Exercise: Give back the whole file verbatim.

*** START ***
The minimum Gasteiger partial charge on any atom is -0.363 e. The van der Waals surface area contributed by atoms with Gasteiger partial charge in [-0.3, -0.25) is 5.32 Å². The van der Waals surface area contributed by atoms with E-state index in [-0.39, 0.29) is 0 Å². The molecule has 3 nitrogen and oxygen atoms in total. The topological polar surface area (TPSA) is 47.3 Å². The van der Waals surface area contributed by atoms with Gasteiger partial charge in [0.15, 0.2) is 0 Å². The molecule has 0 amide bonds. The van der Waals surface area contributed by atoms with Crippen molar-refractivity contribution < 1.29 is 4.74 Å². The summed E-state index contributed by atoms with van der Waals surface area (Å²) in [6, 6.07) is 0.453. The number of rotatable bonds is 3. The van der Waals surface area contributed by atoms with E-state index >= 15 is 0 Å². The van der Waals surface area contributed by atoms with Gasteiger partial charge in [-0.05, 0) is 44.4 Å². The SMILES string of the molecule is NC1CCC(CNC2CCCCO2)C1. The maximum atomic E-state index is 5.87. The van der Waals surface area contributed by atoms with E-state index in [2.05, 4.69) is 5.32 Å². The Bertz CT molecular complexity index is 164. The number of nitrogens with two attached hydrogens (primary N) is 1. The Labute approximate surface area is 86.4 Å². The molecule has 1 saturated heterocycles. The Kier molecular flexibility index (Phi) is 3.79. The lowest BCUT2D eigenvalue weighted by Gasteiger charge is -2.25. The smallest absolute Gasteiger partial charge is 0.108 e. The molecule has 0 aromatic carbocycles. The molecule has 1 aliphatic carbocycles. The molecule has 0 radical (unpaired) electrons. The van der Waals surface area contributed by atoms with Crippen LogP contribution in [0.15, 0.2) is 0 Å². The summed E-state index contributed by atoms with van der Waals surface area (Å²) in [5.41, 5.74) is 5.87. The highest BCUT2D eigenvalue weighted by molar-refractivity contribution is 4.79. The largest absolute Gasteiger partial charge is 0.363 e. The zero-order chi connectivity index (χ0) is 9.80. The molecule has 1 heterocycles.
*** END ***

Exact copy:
The minimum Gasteiger partial charge on any atom is -0.363 e. The van der Waals surface area contributed by atoms with Gasteiger partial charge in [-0.3, -0.25) is 5.32 Å². The van der Waals surface area contributed by atoms with E-state index in [-0.39, 0.29) is 0 Å². The molecule has 3 nitrogen and oxygen atoms in total. The topological polar surface area (TPSA) is 47.3 Å². The van der Waals surface area contributed by atoms with Gasteiger partial charge in [0.15, 0.2) is 0 Å². The molecule has 0 amide bonds. The van der Waals surface area contributed by atoms with Crippen molar-refractivity contribution < 1.29 is 4.74 Å². The summed E-state index contributed by atoms with van der Waals surface area (Å²) in [6, 6.07) is 0.453. The number of rotatable bonds is 3. The van der Waals surface area contributed by atoms with E-state index >= 15 is 0 Å². The van der Waals surface area contributed by atoms with Gasteiger partial charge in [-0.05, 0) is 44.4 Å². The SMILES string of the molecule is NC1CCC(CNC2CCCCO2)C1. The maximum atomic E-state index is 5.87. The van der Waals surface area contributed by atoms with E-state index in [2.05, 4.69) is 5.32 Å². The Bertz CT molecular complexity index is 164. The number of nitrogens with two attached hydrogens (primary N) is 1. The Labute approximate surface area is 86.4 Å². The molecule has 1 saturated heterocycles. The Kier molecular flexibility index (Phi) is 3.79. The lowest BCUT2D eigenvalue weighted by Gasteiger charge is -2.25. The smallest absolute Gasteiger partial charge is 0.108 e. The molecule has 0 aromatic carbocycles. The molecule has 1 aliphatic carbocycles. The molecule has 0 radical (unpaired) electrons. The van der Waals surface area contributed by atoms with Crippen LogP contribution in [0.15, 0.2) is 0 Å². The summed E-state index contributed by atoms with van der Waals surface area (Å²) in [5.41, 5.74) is 5.87. The highest BCUT2D eigenvalue weighted by molar-refractivity contribution is 4.79. The largest absolute Gasteiger partial charge is 0.363 e. The zero-order chi connectivity index (χ0) is 9.80. The molecule has 1 heterocycles.